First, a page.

Posted by: jeannineatkins | October 28, 2015

Women Writers at Brookline Booksmith

Passing kids speeding on scooters, people carrying groceries, a woman in a purple coat leaning on a cane, and students pressing cell phones to their ears, I entered Brookline Booksmith. Even on a Tuesday night the shop bustled, with some people garbling titles that the knowledgeable staff still managed to find. One had an arm cradling books as she climbed a ladder, giving it a gentle shove to glide past long, full shelves.

A panel arranged by the Boston chapter of the Women’s National Book Association met downstairs. Amaryah Orenstein gave us a warm introduction, and congratulations to Alysia Abbott, winner of the Dorothy O’Connor Writing Contest for her article about autism and advocacy.

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Lisa Borders asked our panel great questions about characters, structure, obstacles, and research. We began with comments on the role of place in our novels. Lauren Acampora spoke about wanting to know the hidden and often astonishing lives of people in the suburbs as she wrote The Wonder Garden, and the ways characters and houses merge. Of course setting was vital for Virginia Pye, whose novel, based on her grandmother’s life, takes place in China before WW II. Heidi Pitlor, who mentioned the constraints of time with its ticking clock as being important to her, said that she usually begins with a sense of plot, works through character, and only then really considers setting. For my historical fiction, I find the particulars of place to be a way to stitch together the past and the present. And it’s a good way for me to get outside of peoples’ heads.

We talked about the need to write a lot of pages before we knew the ones we needed. Heidi spoke a little wistfully about having to let go of a character whose general niceness seemed to clash with the tone of The Daylight Marriage. She said, “She was a portal, but not needed in the end.” Lauren nodded. “A midwife.” She talked about whittling a novel into a short story. Someone mentioned that it was a great story, and Lauren thanked her, but said it’s hard not to wish she knew 250 pages before that a story was what it needed to be. Before we all got too maudlin about words lost along the way – I mentioned the 150 pages I cut from Little Woman in Blue as some scenes didn’t add enough to the theme – Virginia mentioned the delight of sometimes being able to add writing that had been put aside earlier. She said that she wove in bits of poems or stories she’d written but hadn’t published, and felt they added to the texture of Dreams of the Red Phoenix.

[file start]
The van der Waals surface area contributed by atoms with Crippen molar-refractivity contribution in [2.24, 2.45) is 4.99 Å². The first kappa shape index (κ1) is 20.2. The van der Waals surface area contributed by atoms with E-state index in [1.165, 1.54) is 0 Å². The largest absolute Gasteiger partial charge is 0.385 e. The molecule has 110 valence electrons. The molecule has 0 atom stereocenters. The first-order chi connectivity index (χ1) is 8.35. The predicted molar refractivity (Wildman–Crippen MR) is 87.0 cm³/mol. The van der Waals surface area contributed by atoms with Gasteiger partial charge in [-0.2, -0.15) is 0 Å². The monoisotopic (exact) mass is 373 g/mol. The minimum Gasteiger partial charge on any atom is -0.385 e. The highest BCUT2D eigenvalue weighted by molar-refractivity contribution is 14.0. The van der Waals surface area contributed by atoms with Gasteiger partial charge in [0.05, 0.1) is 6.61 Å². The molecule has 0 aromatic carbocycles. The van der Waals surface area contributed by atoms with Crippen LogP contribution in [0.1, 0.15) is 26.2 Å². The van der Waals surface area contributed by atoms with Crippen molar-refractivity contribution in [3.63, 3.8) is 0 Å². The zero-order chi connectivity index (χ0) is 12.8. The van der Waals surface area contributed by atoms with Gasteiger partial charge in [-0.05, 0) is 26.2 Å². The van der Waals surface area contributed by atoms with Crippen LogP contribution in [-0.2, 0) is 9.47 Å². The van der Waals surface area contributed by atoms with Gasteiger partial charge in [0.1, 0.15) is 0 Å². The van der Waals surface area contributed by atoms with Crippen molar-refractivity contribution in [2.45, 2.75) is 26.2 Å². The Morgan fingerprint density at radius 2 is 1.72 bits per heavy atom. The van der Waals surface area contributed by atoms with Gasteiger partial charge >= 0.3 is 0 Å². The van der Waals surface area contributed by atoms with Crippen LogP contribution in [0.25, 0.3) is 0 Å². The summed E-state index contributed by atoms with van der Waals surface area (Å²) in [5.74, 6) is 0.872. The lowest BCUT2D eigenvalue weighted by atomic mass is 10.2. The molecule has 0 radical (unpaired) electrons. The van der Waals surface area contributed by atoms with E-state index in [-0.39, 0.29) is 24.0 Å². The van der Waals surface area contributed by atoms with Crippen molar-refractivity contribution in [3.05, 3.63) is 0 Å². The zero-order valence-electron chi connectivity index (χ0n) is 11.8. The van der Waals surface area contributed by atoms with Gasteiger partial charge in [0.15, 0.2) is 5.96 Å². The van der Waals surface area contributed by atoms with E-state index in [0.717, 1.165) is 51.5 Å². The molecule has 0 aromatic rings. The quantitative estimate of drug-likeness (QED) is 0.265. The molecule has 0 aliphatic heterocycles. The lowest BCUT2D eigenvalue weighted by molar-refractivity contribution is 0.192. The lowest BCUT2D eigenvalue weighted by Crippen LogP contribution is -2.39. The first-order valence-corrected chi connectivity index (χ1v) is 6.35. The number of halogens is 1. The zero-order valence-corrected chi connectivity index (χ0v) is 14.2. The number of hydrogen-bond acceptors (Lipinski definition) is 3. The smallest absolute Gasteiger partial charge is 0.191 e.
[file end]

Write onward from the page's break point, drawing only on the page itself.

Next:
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All the people here and their books were new to me, but by the end of the evening I felt as if I were among friends. I’m glad to have new novels to read as I drink tea on a drizzly but still golden day.

And I’m grateful to brookline booksmith for including my novel on their shelves. May I mention it’s fun to see my name briefly hover over Jane Austen’s?

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Responses

  1. Such an interesting group to listen to! And so satisfying to hear your answers to the questions, Jeannine. Always on target and without show, your spoken words are often like your poetry – making unusual connections. I’m amazed how much you remembered of the discussion. I’m just pleased I remember I was happily there.

    • So wonderful to look out and see your smile. And feeding me soup beforehand was perfect!

  2. It sounds like a lovely evening, listening and joining the conversation among those new to you, but connected through what you all know. I’m happy that you’ve had so many talks about your book, Jeannine. I loved it, and do recommend it often to friends.

    • Thank you for recommending, and for the lovely review you shared online, too. I am lucky to have you as a reader and friend.

  3. So good to see Little Woman in Blue assume her rightful place on the bookshelf. 🙂

    “Words lost along the way” make for interesting side trips, don’t you think? I’d venture to say that many set-aside words have found their way into your book events, in one form or another, and idle conversations, too–all of which point toward the deeper joys of the writing process, within and beyond the actual pages. Fun stuff, and I’m glad that you’re enjoying May Alcott’s reintroduction to the literary scene. She’s right where she belongs, as are you.

    • Thank you. And yes, I tend to believe those lost words find their ways to something that matters, if not on the page.

  4. I love this glimpse into writers’ talk and thought. It was so interesting to read of the many angles through which you entered character and purpose. What a lovely, civilized evening.


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